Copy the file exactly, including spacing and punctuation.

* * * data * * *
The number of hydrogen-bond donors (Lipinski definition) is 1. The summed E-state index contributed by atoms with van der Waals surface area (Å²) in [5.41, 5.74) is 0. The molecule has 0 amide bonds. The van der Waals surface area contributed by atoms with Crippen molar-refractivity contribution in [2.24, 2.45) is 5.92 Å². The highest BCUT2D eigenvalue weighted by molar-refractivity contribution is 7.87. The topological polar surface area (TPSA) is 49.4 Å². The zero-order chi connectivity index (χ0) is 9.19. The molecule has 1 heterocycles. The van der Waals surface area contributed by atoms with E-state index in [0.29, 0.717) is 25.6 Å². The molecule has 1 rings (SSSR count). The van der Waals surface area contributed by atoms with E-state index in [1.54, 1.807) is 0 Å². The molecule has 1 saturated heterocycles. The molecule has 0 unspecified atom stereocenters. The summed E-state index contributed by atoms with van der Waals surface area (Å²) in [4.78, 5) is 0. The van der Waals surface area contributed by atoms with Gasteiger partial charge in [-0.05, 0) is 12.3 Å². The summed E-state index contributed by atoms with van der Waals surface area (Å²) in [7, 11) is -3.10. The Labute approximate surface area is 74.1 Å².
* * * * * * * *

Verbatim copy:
The number of hydrogen-bond donors (Lipinski definition) is 1. The summed E-state index contributed by atoms with van der Waals surface area (Å²) in [5.41, 5.74) is 0. The molecule has 0 amide bonds. The van der Waals surface area contributed by atoms with Crippen molar-refractivity contribution in [2.24, 2.45) is 5.92 Å². The highest BCUT2D eigenvalue weighted by molar-refractivity contribution is 7.87. The topological polar surface area (TPSA) is 49.4 Å². The zero-order chi connectivity index (χ0) is 9.19. The molecule has 1 heterocycles. The van der Waals surface area contributed by atoms with E-state index in [0.29, 0.717) is 25.6 Å². The molecule has 1 rings (SSSR count). The van der Waals surface area contributed by atoms with E-state index in [1.54, 1.807) is 0 Å². The molecule has 1 saturated heterocycles. The molecule has 0 unspecified atom stereocenters. The summed E-state index contributed by atoms with van der Waals surface area (Å²) in [4.78, 5) is 0. The van der Waals surface area contributed by atoms with Gasteiger partial charge in [-0.05, 0) is 12.3 Å². The summed E-state index contributed by atoms with van der Waals surface area (Å²) in [7, 11) is -3.10. The Labute approximate surface area is 74.1 Å².